Search This Blog

Friday, April 05, 2013

Religious Wars

I am not sure that I believe the notion that religious wars are endemic to our species; I am not sure that there are such things at all.

What I mean is I am not sure that there are and have been wars fought solely on religious grounds without any other political or economic causes; I am not sure that today's commonly used concept of mad blokes flailing at each other in the name of their gods - and for no other reason - ever existed.

I fully agree that religion is a mighty focus of the groups, tribe, or nation, and often serves the purpose of providing a unifying theme and narrative to disparate groups to unite their efforts into some form of violent behavior, but that is not the same thing.

Religion may serve to differentiate "Me" from "You", and its stream of emotion may be dammed and utilized as a dynamo, but it seems to be subservient to other promptings of the species, promptings for land, wealth, food, or the spur of ancient slights and crimes culminating in aeons long vendettas.

This is an important point, I think, because it is so often spoken these days by people arguing about religion.... which itself is merely a cover for deeper discords. I say "deeper" in a paradoxical way, for you may ask, "What is deeper than religion?"  I believe, however, that most practice of religion is fairly superficial.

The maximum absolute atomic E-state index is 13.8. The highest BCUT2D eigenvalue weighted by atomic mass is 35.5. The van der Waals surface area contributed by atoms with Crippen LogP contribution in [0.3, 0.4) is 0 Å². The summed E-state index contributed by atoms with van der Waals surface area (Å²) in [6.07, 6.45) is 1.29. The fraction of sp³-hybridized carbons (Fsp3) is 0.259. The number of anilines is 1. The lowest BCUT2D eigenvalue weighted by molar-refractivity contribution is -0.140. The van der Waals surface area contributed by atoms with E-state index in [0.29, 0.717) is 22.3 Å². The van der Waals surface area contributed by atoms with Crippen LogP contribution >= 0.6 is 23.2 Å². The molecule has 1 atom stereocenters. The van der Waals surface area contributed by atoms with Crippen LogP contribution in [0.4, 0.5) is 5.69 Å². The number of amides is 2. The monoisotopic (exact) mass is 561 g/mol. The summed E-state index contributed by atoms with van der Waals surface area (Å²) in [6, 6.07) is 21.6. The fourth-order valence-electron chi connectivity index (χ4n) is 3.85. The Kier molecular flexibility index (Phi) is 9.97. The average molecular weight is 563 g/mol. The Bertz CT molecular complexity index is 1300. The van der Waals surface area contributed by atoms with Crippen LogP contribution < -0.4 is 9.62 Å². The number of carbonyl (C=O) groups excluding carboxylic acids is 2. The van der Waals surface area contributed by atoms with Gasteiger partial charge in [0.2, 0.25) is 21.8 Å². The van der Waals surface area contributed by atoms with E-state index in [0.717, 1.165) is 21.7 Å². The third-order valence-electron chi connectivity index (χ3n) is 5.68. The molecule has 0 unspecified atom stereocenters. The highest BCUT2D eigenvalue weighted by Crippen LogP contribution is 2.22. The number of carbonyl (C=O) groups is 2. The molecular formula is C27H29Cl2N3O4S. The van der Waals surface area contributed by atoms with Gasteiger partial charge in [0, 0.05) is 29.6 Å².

There is a proof historical:
The Maurya emperor Ashoka embraced the doctrine of the Lord Buddha after the bloody Kalinga War. He propagated Buddhism throughout his empire, "Ashoka regarded Buddhism as a doctrine that could serve as a cultural foundation for political unity." (Jerry Bentley)
There is the religious doctrine as carrier of imperial policy, and the relation to the Holy has been totally obscured.

Of course, modern critics of religion usually seem to think of Buddhism as somehow being apart from other religions and superior to them. If I had a nickel for every modern atheistical johnny that said, "I don't hold with religious stuff, but I frequently do some Zen meditation.", I would now have about 20 bucks.

That attitude about Buddhism is a stereotype, a positive stereotype, granted, but still a stereotype in that it is a fervent belief in a certain script, rather than a understanding of the real world. It is as if modern day understanding of Buddhism strips the smells and sounds from the religion's followers. I am quite sure that when we conjure up stereotypes of Muslims, there are plenty of smells and sounds, not to mention beards. When we imagine Fundamentalist Christians, we smell the soot of burning Qurans and sweaty Sunday sermons in Alabama. When we think of Jews, there may be the sights and sounds of Williamsburg, Brooklyn.

Then we think of them coming together. Then they fight.


I believe even the concept of Jihad is an exception that proofs this rule.

No comments: